3. Organisations' support
Based on the example of WordPress – security does not go hand in hand with reach. Though the way which a given CMS is being used is very important. Drupal is a system often chosen by large corporations and government agencies (some of them can be found on this list https://groups.drupal.org/government-sites). Even such giants as Tesla, Nokia, Harvard University, London and Los Angeles, as well as NASA have trusted him. Each of these organisations takes good care of the security measures on their websites and conducts innumerable internal audits. The vulnerabilities found are usually passed to the previously mentioned Drupal Security Team.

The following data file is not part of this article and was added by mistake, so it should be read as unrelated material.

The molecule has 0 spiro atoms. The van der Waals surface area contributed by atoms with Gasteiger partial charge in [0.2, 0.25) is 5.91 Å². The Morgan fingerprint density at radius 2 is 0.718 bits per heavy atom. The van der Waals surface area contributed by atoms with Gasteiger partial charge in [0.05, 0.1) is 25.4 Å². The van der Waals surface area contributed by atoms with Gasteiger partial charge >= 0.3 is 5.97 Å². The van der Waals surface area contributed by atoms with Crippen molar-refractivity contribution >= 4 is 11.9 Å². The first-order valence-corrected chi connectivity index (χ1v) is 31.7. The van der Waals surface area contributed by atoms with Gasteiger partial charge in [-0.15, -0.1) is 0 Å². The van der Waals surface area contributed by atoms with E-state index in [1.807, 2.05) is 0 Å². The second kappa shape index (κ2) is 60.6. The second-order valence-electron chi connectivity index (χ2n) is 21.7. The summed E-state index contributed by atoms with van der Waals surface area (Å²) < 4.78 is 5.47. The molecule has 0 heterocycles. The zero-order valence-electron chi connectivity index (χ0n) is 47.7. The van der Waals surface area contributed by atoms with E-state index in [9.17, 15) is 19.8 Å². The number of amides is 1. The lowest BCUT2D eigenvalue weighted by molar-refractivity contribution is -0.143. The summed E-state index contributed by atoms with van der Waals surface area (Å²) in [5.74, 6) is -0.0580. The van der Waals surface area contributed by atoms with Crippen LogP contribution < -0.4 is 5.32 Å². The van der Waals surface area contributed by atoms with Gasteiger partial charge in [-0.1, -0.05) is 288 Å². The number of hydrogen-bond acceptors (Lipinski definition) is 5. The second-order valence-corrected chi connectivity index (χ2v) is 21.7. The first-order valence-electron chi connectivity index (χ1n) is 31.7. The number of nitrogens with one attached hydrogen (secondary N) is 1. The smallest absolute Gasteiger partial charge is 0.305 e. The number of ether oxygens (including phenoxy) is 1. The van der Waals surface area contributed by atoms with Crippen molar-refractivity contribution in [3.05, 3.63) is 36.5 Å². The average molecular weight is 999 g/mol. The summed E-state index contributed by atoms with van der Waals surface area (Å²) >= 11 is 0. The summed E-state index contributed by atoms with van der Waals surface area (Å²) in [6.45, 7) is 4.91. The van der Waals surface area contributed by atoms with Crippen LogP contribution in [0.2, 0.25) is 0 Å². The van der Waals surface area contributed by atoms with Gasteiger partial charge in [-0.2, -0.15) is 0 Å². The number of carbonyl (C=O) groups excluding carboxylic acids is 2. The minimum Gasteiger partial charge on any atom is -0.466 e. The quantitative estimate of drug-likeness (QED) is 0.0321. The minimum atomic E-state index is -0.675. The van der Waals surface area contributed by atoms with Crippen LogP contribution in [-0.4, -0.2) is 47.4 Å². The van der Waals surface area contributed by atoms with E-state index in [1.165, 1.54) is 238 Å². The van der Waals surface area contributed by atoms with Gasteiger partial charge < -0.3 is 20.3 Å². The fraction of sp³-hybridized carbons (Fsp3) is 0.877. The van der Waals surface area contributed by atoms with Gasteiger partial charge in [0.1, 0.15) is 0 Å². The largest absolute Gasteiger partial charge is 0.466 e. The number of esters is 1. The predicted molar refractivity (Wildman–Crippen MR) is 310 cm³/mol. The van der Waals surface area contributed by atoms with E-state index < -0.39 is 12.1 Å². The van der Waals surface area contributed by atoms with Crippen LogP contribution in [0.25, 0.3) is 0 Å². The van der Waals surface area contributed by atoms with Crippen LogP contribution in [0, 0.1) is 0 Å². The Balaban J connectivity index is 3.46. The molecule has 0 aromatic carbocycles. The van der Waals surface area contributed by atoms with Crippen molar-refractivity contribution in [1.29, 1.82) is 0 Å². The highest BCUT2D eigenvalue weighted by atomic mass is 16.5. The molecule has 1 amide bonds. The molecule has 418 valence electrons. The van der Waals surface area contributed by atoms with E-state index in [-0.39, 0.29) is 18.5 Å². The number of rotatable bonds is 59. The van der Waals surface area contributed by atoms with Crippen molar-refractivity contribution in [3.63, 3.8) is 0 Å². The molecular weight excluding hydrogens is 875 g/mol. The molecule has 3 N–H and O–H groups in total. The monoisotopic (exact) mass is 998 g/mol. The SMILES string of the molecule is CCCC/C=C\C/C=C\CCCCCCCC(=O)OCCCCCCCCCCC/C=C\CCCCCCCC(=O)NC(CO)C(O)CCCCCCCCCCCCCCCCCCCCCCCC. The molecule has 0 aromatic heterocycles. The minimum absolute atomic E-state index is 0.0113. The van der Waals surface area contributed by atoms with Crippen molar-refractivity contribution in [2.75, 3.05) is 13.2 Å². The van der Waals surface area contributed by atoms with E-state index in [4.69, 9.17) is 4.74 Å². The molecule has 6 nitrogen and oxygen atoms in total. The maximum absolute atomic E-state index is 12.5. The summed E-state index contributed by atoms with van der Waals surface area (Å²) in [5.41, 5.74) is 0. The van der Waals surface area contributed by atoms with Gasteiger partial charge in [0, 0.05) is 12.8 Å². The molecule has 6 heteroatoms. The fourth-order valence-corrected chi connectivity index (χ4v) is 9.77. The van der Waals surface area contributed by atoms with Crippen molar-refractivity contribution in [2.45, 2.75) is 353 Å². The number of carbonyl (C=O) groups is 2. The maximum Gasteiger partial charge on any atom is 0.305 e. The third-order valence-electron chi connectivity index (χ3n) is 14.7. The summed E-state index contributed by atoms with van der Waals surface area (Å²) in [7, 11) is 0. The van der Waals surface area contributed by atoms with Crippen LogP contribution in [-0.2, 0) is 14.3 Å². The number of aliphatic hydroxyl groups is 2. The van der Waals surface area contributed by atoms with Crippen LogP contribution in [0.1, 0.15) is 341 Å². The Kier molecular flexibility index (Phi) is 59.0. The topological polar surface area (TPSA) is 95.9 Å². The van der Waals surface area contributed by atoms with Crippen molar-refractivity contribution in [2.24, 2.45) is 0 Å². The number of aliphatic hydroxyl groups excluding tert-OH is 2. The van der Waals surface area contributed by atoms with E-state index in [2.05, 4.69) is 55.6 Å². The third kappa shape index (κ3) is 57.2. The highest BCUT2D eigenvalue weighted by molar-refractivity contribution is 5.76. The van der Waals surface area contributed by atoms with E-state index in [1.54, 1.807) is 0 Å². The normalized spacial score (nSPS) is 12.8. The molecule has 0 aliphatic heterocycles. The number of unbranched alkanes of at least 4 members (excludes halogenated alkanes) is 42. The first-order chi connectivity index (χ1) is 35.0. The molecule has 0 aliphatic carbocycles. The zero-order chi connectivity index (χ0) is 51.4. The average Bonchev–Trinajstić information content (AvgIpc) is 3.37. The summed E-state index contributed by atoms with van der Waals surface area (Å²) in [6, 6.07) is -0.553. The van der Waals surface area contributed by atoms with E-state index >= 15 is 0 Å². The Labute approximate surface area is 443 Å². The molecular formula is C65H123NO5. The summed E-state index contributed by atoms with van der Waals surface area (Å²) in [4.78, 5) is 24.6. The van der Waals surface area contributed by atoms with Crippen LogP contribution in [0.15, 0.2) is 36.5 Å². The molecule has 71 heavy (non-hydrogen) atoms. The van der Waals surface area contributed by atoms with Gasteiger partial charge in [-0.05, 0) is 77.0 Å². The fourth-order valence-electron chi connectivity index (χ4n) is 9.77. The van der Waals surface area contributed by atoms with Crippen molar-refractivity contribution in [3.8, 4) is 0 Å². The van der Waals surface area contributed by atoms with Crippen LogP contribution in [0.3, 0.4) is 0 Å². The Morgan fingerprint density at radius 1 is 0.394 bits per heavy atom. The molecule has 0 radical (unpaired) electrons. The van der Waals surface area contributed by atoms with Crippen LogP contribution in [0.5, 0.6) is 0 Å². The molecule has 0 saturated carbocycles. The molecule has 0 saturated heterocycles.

The support of big players is very important and necessary – thanks to this, an open-source project becomes a common good, the development of which will benefit everyone interested. As a curiosity, I would like to mention that at the beginning of 2019 the European Commission announced the EU FOSSA 2 (The European Commission Free and Open Source Software Audit) programme – the second largest beneficiary of which is actually Drupal. As part of the programme, the people tracking errors will receive a monetary reward, the amount of which depends on the significance of the reported vulnerability. There's € 89 000 in the pot.
4. Composer and the components of Symfony
Since version 8, Drupal is integrated with Symfony components. It's a huge leap forward, towards code standardisation. The use of proven modules, such as EventDispatcher, HttpFoundation/HttpKernel and Routing, relieves developers of the need to maintain their own solutions. At the same time, the Symfony community is gaining new developers and new sponsors. Thanks to this, the level of security is constantly rising, because the basic libraries are getting more and more "tight".